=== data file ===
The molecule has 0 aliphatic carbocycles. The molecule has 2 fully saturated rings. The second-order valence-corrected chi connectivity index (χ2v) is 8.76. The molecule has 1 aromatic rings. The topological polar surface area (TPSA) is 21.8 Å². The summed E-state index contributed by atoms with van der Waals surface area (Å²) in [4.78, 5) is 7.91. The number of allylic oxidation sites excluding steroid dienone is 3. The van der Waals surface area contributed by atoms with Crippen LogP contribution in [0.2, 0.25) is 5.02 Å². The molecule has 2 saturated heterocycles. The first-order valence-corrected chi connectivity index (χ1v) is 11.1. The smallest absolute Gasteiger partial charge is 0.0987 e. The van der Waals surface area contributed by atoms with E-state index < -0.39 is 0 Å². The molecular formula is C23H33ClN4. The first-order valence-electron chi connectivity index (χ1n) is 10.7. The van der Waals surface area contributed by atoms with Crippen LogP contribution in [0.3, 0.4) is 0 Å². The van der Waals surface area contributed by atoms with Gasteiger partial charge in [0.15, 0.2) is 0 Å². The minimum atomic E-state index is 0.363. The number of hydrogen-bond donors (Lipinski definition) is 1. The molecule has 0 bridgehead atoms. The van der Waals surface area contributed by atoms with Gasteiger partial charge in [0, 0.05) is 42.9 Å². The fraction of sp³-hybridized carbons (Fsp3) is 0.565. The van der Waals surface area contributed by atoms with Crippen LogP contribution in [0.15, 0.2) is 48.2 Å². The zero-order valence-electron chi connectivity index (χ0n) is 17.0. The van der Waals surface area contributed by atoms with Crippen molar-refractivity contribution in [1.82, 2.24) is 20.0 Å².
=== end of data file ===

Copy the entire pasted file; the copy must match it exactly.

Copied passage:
The molecule has 0 aliphatic carbocycles. The molecule has 2 fully saturated rings. The second-order valence-corrected chi connectivity index (χ2v) is 8.76. The molecule has 1 aromatic rings. The topological polar surface area (TPSA) is 21.8 Å². The summed E-state index contributed by atoms with van der Waals surface area (Å²) in [4.78, 5) is 7.91. The number of allylic oxidation sites excluding steroid dienone is 3. The van der Waals surface area contributed by atoms with Crippen LogP contribution in [0.2, 0.25) is 5.02 Å². The molecule has 2 saturated heterocycles. The first-order valence-corrected chi connectivity index (χ1v) is 11.1. The smallest absolute Gasteiger partial charge is 0.0987 e. The van der Waals surface area contributed by atoms with E-state index < -0.39 is 0 Å². The molecular formula is C23H33ClN4. The first-order valence-electron chi connectivity index (χ1n) is 10.7. The van der Waals surface area contributed by atoms with Crippen LogP contribution in [0.3, 0.4) is 0 Å². The van der Waals surface area contributed by atoms with Gasteiger partial charge in [0.15, 0.2) is 0 Å². The minimum atomic E-state index is 0.363. The number of hydrogen-bond donors (Lipinski definition) is 1. The molecule has 0 bridgehead atoms. The van der Waals surface area contributed by atoms with Gasteiger partial charge in [0, 0.05) is 42.9 Å². The fraction of sp³-hybridized carbons (Fsp3) is 0.565. The van der Waals surface area contributed by atoms with Crippen LogP contribution in [0.15, 0.2) is 48.2 Å². The zero-order valence-electron chi connectivity index (χ0n) is 17.0. The van der Waals surface area contributed by atoms with Crippen molar-refractivity contribution in [1.82, 2.24) is 20.0 Å².